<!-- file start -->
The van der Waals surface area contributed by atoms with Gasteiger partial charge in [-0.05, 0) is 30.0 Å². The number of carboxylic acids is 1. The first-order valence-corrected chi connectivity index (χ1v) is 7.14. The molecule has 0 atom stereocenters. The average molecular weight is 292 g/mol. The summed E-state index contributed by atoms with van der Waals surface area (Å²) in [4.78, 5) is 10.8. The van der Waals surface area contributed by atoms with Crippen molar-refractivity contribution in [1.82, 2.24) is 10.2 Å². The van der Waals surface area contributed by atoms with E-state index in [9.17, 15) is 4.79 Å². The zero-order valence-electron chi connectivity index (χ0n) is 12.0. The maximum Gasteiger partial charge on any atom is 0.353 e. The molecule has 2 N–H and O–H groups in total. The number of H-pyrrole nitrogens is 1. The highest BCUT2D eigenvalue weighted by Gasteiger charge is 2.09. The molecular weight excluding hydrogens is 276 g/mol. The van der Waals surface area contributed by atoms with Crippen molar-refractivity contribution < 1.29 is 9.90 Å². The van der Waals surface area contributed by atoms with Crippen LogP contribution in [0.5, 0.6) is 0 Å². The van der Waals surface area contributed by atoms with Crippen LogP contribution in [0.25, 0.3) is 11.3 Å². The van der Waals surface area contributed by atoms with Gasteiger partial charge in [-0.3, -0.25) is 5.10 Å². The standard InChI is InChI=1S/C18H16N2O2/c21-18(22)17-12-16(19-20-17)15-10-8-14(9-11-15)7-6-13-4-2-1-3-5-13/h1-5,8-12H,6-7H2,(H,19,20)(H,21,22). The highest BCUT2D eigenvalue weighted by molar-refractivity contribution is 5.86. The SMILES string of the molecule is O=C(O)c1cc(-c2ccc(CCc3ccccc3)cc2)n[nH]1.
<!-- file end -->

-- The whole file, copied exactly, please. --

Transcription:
The van der Waals surface area contributed by atoms with Gasteiger partial charge in [-0.05, 0) is 30.0 Å². The number of carboxylic acids is 1. The first-order valence-corrected chi connectivity index (χ1v) is 7.14. The molecule has 0 atom stereocenters. The average molecular weight is 292 g/mol. The summed E-state index contributed by atoms with van der Waals surface area (Å²) in [4.78, 5) is 10.8. The van der Waals surface area contributed by atoms with Crippen molar-refractivity contribution in [1.82, 2.24) is 10.2 Å². The van der Waals surface area contributed by atoms with E-state index in [9.17, 15) is 4.79 Å². The zero-order valence-electron chi connectivity index (χ0n) is 12.0. The maximum Gasteiger partial charge on any atom is 0.353 e. The molecule has 2 N–H and O–H groups in total. The number of H-pyrrole nitrogens is 1. The highest BCUT2D eigenvalue weighted by Gasteiger charge is 2.09. The molecular weight excluding hydrogens is 276 g/mol. The van der Waals surface area contributed by atoms with Crippen molar-refractivity contribution < 1.29 is 9.90 Å². The van der Waals surface area contributed by atoms with Crippen LogP contribution in [0.5, 0.6) is 0 Å². The van der Waals surface area contributed by atoms with Crippen LogP contribution in [0.25, 0.3) is 11.3 Å². The van der Waals surface area contributed by atoms with Gasteiger partial charge in [-0.3, -0.25) is 5.10 Å². The standard InChI is InChI=1S/C18H16N2O2/c21-18(22)17-12-16(19-20-17)15-10-8-14(9-11-15)7-6-13-4-2-1-3-5-13/h1-5,8-12H,6-7H2,(H,19,20)(H,21,22). The highest BCUT2D eigenvalue weighted by molar-refractivity contribution is 5.86. The SMILES string of the molecule is O=C(O)c1cc(-c2ccc(CCc3ccccc3)cc2)n[nH]1.